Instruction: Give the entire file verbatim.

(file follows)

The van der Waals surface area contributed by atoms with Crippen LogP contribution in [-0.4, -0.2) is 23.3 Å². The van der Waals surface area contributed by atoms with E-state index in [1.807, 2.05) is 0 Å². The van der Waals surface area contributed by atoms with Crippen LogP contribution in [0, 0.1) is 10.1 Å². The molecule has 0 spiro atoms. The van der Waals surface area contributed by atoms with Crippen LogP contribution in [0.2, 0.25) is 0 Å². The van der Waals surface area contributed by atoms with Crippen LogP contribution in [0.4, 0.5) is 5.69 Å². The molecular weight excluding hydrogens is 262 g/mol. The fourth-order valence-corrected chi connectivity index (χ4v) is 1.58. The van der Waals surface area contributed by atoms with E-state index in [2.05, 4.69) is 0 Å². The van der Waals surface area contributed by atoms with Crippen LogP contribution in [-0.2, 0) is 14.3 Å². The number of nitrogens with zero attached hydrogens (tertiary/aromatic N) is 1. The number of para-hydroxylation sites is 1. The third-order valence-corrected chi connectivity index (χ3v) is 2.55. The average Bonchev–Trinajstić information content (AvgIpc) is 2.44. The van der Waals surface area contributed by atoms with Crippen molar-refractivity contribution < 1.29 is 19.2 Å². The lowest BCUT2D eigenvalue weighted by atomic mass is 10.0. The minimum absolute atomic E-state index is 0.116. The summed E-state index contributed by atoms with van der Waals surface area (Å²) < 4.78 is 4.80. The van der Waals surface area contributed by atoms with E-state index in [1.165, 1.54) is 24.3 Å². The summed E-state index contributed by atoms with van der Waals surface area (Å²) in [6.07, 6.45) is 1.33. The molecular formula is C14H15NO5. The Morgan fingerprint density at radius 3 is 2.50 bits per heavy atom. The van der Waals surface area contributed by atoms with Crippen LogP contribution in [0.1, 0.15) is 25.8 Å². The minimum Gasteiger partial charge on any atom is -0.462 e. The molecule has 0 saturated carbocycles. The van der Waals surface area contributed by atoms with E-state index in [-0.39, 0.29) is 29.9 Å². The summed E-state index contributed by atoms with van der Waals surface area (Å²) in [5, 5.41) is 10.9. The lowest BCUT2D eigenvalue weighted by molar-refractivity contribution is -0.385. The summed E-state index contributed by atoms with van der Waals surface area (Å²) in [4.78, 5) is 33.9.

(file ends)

The van der Waals surface area contributed by atoms with Crippen LogP contribution in [-0.4, -0.2) is 23.3 Å². The van der Waals surface area contributed by atoms with E-state index in [1.807, 2.05) is 0 Å². The van der Waals surface area contributed by atoms with Crippen LogP contribution in [0, 0.1) is 10.1 Å². The molecule has 0 spiro atoms. The van der Waals surface area contributed by atoms with Crippen LogP contribution in [0.2, 0.25) is 0 Å². The van der Waals surface area contributed by atoms with Crippen LogP contribution in [0.4, 0.5) is 5.69 Å². The molecular weight excluding hydrogens is 262 g/mol. The fourth-order valence-corrected chi connectivity index (χ4v) is 1.58. The van der Waals surface area contributed by atoms with E-state index in [2.05, 4.69) is 0 Å². The van der Waals surface area contributed by atoms with Crippen LogP contribution in [-0.2, 0) is 14.3 Å². The number of nitrogens with zero attached hydrogens (tertiary/aromatic N) is 1. The number of para-hydroxylation sites is 1. The third-order valence-corrected chi connectivity index (χ3v) is 2.55. The average Bonchev–Trinajstić information content (AvgIpc) is 2.44. The van der Waals surface area contributed by atoms with Crippen molar-refractivity contribution < 1.29 is 19.2 Å². The lowest BCUT2D eigenvalue weighted by atomic mass is 10.0. The minimum absolute atomic E-state index is 0.116. The summed E-state index contributed by atoms with van der Waals surface area (Å²) < 4.78 is 4.80. The van der Waals surface area contributed by atoms with E-state index in [1.165, 1.54) is 24.3 Å². The summed E-state index contributed by atoms with van der Waals surface area (Å²) in [6.07, 6.45) is 1.33. The molecular formula is C14H15NO5. The Morgan fingerprint density at radius 3 is 2.50 bits per heavy atom. The van der Waals surface area contributed by atoms with Crippen LogP contribution in [0.1, 0.15) is 25.8 Å². The minimum Gasteiger partial charge on any atom is -0.462 e. The molecule has 0 saturated carbocycles. The van der Waals surface area contributed by atoms with E-state index in [-0.39, 0.29) is 29.9 Å². The summed E-state index contributed by atoms with van der Waals surface area (Å²) in [5, 5.41) is 10.9. The lowest BCUT2D eigenvalue weighted by molar-refractivity contribution is -0.385. The summed E-state index contributed by atoms with van der Waals surface area (Å²) in [4.78, 5) is 33.9.